Thursday, May 24, 2012

Running and Reality Therapy - Assesing Efforts Towards Your Running Goals.

Yet another post where I put my therapist hat on along with my running shoes. 

I had a blast writing about being diagnosed with a running addiction based on the new DSM criteria

Then I followed it up with William Glasser's alternative perspective of running as a Positive Addiction.( I'ts worth noting that Glasser felt that "The DSM  is the most destructive book to human relationships that have ever been written.")


Glasser is the brain behind Reality Therapy, a here and now approach that promotes personal responsibility, self-evaluation, and planning and commitment to change. Reality Therapy asks us to decide:

1. What do we really want?
2:  What are we doing to get what we want?
3:  Evaluate, is it helping?  And then,
4. What can we do differently?  At this point, it's time to commit.

In this sense, Dr. Phil's saying "and how's that working for you" comes straight from this theory.

And in this sense, most runners are actively practicing Reality Therapy, or if not, might want to think about their running goals in this framework.

For example asking yourself:   

What do you want?  To run injury free? to qualify for boston?  to finish a marathon? to qualify for the olympics? run in a zombie run and not get caught?  run a full marathon taking pictures along the way, tweeting every half mile, and live podcasting your run?  If your goals aren't yours then you're just not gonna show up. And there's no reason to chop down a bunch of trees making a path through a forest you have no desire to be in.

This can of course be boiled down to individual runs. What do I want from this run?  Just to warm up and recover? speedwork? endurance? to reduce stress so I stop yelling at the guinea pigs?

What have you done to get it?
This is where I think a training log really helps.  Your brain won't remember things accurately, but if you can have multiple marathons' training programs on paper - and not what you were supposed to do but what you really did - it can help.  You can look back and see where you've been, and you can let others provide their feedback as well. Us runners are data freaks. Data Junkies.  We would bath in data if we could.

Is it helping? Is what you are doing getting you closer to what you need? Measure your wants versus your realities. Is training providing the the results you want?  do I keep bonking out at mile 21, yet not changing my training pattern? Am I constantly injured?Am I never happy during an event yet always finding something to blame besides my own training?  Go on any golf course, and you'll see the duffer out there, always swearing and cussing at his game, yet never changing his swings or changing his expectations.

Yes, insanity is doing the same thing over and over again and expecting different results.  

And one of the unique things about marathon training is, since you typically only run one or two a year, it takes incredible patience and persistence to mix up your training and then wait months to see if it is working or not. Yes, as it is said, it's all an experiment of one.  I did a similar training pattern for nearly ten years trying to qualify for Boston (yes, I"m sick and suffering and hard-headed) and then I finally changed it up with a training plan that would look ridiculous if put into a runners world article, but it was this change that finally allowed me to nail my BQ.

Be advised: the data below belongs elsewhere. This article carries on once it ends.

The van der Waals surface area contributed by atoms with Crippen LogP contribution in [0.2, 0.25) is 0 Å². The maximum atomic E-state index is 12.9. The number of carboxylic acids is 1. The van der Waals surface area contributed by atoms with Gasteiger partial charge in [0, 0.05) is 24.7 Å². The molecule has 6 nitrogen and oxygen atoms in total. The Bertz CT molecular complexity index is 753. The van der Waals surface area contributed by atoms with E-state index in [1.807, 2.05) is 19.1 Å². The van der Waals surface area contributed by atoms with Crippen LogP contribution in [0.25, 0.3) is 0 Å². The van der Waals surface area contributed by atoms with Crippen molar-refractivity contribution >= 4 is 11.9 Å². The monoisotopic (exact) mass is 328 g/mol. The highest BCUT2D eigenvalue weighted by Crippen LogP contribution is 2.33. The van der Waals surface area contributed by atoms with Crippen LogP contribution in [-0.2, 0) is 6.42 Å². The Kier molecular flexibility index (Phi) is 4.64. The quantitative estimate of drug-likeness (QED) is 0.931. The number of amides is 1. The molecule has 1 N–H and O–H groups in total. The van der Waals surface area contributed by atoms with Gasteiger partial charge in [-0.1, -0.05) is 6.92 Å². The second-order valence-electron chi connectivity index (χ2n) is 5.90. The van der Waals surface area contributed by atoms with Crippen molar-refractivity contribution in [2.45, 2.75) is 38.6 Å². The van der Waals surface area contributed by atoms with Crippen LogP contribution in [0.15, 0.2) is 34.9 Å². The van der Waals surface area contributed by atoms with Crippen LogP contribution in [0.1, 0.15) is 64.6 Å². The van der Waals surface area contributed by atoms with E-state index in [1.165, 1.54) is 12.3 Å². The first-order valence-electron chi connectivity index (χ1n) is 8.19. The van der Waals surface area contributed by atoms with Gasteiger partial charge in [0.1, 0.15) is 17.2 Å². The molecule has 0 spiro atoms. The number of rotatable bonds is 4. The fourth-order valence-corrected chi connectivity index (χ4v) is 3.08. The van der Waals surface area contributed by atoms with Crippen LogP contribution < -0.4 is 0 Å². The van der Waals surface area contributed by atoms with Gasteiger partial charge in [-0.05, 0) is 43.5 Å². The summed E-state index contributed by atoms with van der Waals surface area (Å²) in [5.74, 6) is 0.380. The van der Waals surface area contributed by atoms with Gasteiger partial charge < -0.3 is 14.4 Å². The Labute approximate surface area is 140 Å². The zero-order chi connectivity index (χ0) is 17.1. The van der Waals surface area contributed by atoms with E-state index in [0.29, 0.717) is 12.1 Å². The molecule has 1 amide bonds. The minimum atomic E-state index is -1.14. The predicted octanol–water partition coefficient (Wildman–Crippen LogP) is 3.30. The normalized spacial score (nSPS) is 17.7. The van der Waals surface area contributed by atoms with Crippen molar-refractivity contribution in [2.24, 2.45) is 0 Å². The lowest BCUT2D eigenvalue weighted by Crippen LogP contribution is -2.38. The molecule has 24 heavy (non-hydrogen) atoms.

What else can you do? Brainstorm ideas, something to break your pattern, get suggestions from everywhere and every person you can, and then commit to something new, but something personal. (I think many runners are as hurt by following template training plans as they are helped. Here's my secret formula). Do you need to throw in more miles or less? recover more, do more long runs, more speedwork, eat better, take more fiber?  If someone told you to stand on your head and whistle because it will help in your recovery, are you willing to try?

Then it's time to commit, and with  reality therapy, that's where the therapist/client relationship increases your accountability, gives you someone to get feedback from, as you constantly assess and evaluate if you are self-sabotaging your efforts. And this is not just through behavior but erroneous thoughts and feelings and undue self-criticism.

In running, the feedback to constantly evaluate comes from your body, your race times (possibly), your joy in running, your coach if there is one, those pains in your knees and your calves and your arse or wherever it hurts, and all those tingly little endorphins that are buzzing through your blood and seeping their way into your heart telling you "I must be doing something right."


2 comments:

SupermomE12 said...

Great post! I think it's important for everyone to remember with whatever we are doing in life that if something isn't working, or we aren't seeing the results we want, then that means we need to change something up.

Sheesh - I sure hope I am doing something right. :)

Cait the Arty Runnerchick said...

haha....that's an interesting new parallel! i think ur assessment works and running is an ongoing chance to keep figuring out what works better, it's an evolving science AND personal journey to find what works for u. each block of training, race, etc. should end with a chance to check and find out any weak points, adjust if needed, and keep learning. great post, as always. should i call u mr. kankle from now on? just kidding, u can't swipe that title, cuz i've already retained rights on my own kankle moniker. :P

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